30 November – 2 December 2016 Canberra

The ATEND Pathways Conference is a bi-annual event organised by the Australian Tertiary Education Network on Disability (ATEND). The conference brings together disability practitioners, NDCOs and a range of other professional, academic staff and students with disability to identify and remove barriers for people with disability participating in higher education and training. Pathways provides a unique opportunity to improve our knowledge and plays a pivotal role in supporting practitioners and the sector in general with an opportunity for professional development. It encourages discussion and debate which informs the sector and ensures that we are all working towards an improved practice model. Pathways 13 centres around the theme; Changes, Challenges and Choice – embracing the future.  The Pathways 13 conference will celebrate the 25th Anniversary of Pathways in Australia. Register your interest here http://www.pathways.consec.com.au/register.html

SPELD Training

The following are workshops that SPELD Victoria: Comprehensive 2 day workshop for educational support staff and integration aids 15 July & 22 July 2016

https://www.eventbrite.com.au/e/a-comprehensive-two-day-workshop-for-education-support-staff-integration-aides-tickets-25041799697?ref=ebtnebtckt

Four day Teacher Training Course in Specific Learning Disorders 12th-13th & 10th -20th October 2016

http://www.eventbrite.com.au/e/4-day-teacher-training-course-in-specific-learning-disorders-october-12th-13th-19th-20th-registration-19466925097?ref=ebtn

Disability and a Good Life: Thinking through Disability – Free online Course

Learn how disability is part of who we are as human beings, and how a good life is possible for everyone. https://www.futurelearn.com/courses/thinking-through-disability

This course started on the 16th May however you are still able to join.

Graduate Certificate in NDIS Business Development

The Graduate Certificate in NDIS Business Development offers students a program of study to enhance their understanding and appreciation of the issues affecting the disability sector.

As such it offers study of both legal and business frameworks that might impact upon organisational operations that may affect the optimum delivery of client focused services.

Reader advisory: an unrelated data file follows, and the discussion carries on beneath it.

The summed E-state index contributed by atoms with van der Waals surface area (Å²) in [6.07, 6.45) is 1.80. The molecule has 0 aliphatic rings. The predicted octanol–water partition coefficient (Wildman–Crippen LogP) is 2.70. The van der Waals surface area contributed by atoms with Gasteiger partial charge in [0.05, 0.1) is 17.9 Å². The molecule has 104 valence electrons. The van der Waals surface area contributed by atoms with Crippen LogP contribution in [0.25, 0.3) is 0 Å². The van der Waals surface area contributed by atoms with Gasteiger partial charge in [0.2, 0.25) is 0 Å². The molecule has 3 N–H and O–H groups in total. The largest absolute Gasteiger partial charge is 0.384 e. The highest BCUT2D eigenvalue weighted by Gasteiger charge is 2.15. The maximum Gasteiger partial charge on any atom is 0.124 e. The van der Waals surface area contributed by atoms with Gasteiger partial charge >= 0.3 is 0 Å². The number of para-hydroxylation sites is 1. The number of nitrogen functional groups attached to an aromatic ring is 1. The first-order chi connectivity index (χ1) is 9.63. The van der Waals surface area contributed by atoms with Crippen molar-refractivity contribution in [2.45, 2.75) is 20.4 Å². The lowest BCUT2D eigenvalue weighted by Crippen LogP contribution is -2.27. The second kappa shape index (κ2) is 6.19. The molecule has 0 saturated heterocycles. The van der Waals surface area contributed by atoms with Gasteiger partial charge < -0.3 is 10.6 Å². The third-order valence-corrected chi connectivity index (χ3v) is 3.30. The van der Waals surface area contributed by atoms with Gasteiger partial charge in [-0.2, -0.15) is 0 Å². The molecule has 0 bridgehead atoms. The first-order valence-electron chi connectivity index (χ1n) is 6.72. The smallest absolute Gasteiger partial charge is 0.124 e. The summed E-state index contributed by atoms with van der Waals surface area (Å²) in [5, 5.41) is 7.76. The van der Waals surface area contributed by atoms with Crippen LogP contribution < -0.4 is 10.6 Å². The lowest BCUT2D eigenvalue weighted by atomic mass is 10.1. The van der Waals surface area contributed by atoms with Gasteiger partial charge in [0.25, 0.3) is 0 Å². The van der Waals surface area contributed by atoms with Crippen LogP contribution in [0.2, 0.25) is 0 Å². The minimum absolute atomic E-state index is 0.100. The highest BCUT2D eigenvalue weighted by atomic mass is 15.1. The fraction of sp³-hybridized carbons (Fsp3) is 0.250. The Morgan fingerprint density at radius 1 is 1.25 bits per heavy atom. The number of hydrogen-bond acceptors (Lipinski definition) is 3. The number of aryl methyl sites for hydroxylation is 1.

At the end of the program of study students will have a sound grasp of the legislative frameworks underpinning the National Disability Insurance Scheme.

https://my.une.edu.au/courses/2016/courses/GCNDIS

Sensory Regulation – FREE Professional Development Opportunity, Wimmera Region

The National Disability Coordination Officer Program Region 16 in partnership with Horsham Special School and Wimmera Rural Access Program extend this invitation to any interested professional or person in the Wimmera who would like to understand more about disability and what it means for learning.  This workshop is FREE and is the final workshop in a series which included; Emotional Regulation, Language and Communication and more.. The workshop is delivered by education experts in the field and sponsored by the Wimmera Rural Access Program and Horsham Special School.

When:              Friday 20th July 2016

Where:            Horsham Special School , 17 High Street North, Horsham

Time:               1pm – 3pm

Registrations Contact: Megan or Shannon (03) 5381 1475

Email: horsham.ss@edumail.vic.gov.au

Transition Action Networks – Western Victoria

The goal of these networks is to support young people with barriers to transition to remain engaged in or pursue education, training, employment and/or participate in activities within the community. The networks aim to do this by building partnerships between education and community service providers.  If you are interested in participating or wish to establish a network in your area, please contact Pam on 0418 108 555 or email: pam.anderson@skillsplus.com.au

National Disability Services (NDS) Event Snapshot

One day eight cities Jul to Aug 2016

NDIS Essential Briefing